First things first: Open Emu v1.0.0b2 is now available, featuring a massively refactored architecture, refined user interface, several new emulator cores (GBA, Genesis and SNES), and the first public release of the Quartz Composer plugins. Go get it at openemu.sf.net. 😀 Let us know how you like it and please do send us video, screenshots, bug reports, and tag your stuff on other sites with “openemu” so we can find it.

Open Video Conference

Although I missed most of the conference, what I did experience at OVC on Saturday and Sunday was great: met many interesting people, ingested tasty ideas and saw some great demos. More on this soon. 🙂

Here’s a rough demo video of Open Emu I whipped up for the conference despite intense sleep deprivation.


Open Emu demo from Dan Winckler on Vimeo.


Update: June 22, 2009

Open Emu version 1.0.0b2 is now available, featuring a massively refactored architecture and several new emulator cores. Go get it!

the Open Emu logo

Open Emu, an application I helped develop, is now available for download at SourceForge.net. Here’s my part of the story.

image: a screenshot from my visuals

At the first Blip Festival in 2006, I generated some of the visuals with jit.atari2600, a plugin for Max/MSP/Jitter (my platform at the time) that encapsulated an open source Atari emulator. Jit.atari2600 was buggy so I quit using it in performance, but the idea of encapsulating an emulator and ‘bending’ it in software — as my friends noTendo and No Carrier do with hardware — stuck with me. Early last year, I began looking for an open source Nintendo emulator and learning Objective-C/Cocoa in order to try making an emulator plugin myself. I found Open Nestopia, an open source, Cocoa-based port of the fearsomely thorough and accurate Nestopia emulator by Martin Freij, and started work on the plugin during my residency at the Experimental Television Center. I contacted Open Nestopia’s developer Josh Weinberg who generously, patiently and kindly helped me get the app to build and get a sense of his code and what to do with it. Then I got really, really busy with other things and shelved the project until August when, with the help of Josh and Anton, I got the plugin to build and run in QC.

Anton joined the project — which in the meantime Josh had transformed into Open Emu, a framework for multiple emulators (NES, Atari, Sega, Gameboy) — and development really took off. Now, five months later, our first beta release of Open Emu is live on SourceForge and the Quartz Composer plugins are in private beta and soon will be public. I couldn’t have learned this much and brought the plugin this far this quickly without the overwhelmingly generous help of Josh and Anton especially, as well as all the other friends and developers who’ve patiently answered my noob questions these many months. Thank you Josh, Anton, Eric, Ben and everyone else.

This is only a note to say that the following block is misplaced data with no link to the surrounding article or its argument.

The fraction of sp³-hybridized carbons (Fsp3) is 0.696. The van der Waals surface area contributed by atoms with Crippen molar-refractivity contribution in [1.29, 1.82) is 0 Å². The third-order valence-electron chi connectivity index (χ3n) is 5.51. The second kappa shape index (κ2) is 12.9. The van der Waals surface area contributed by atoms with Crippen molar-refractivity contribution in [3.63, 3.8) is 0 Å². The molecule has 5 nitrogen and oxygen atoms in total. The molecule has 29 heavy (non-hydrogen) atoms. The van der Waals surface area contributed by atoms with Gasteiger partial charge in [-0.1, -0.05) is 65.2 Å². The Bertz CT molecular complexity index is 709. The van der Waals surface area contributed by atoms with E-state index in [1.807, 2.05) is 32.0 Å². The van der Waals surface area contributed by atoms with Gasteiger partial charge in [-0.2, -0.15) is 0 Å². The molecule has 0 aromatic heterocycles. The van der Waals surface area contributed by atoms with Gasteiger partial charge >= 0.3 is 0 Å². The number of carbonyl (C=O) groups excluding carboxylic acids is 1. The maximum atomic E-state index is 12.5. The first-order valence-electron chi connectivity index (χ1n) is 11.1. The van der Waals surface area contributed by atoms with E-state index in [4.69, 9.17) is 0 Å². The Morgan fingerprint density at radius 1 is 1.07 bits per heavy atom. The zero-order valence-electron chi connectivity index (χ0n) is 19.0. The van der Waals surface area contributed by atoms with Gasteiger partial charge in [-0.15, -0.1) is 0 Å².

Gamers! If you’d like to play your favorite old school games on Mac OS X, download the beta and give it a whirl. It’s still got some bugs so we’d very much appreciate your feedback.

Visualists and hackers! Stay tuned to the Open Emu site for our Quartz Composer plugins, coming soon.

**Oh, and if you’d like to see me use Open Emu in a show, come out to 8static in Philly next month.

p.s. We’re having a private beta on the plugins right now. If you’d like to try them, let me know. Note: you must have the Leopard Developer Tools (and thus Quartz Composer) installed for these to be useful.


It’s Fleet Week, apparently. Partying sailors abound. I was to see two shows tonight but the first one was so enthralling that I missed the second. So it goes. Adam Kendall did visuals for Roger Eno and Plumbline at Tonic: lovely music paired with absolutely brilliant visuals. Adam’s approach is very painterly and moving on a gut level. Since I saw his work for the first time two years ago, his craft has gotten better and better. Misty, melting, mnemonic melanges of powerful, personal films — see? Words don’t do it justice. Watch his Case Studies, which are fairly close to what he did tonight.

It was really cool to see a great pianist like Roger Eno play. He had a delicate touch and phrasing, well-placing his lines in Plumbline’s laptop work. He showed how you could improvise just outside the tonal structure of a (seemingly) fixed set of tracks, which is something that had stumped my imagination a bit when thinking about how to play piano in a Share jam with similar laptop musicians. And he watched Adam’s visuals closely. Thumbs up.

Aside to Adam: are you putting out 320 x 240? I’d love to see your stuff in higher res. Good reason to start incorporating those GPU shaders… 🙂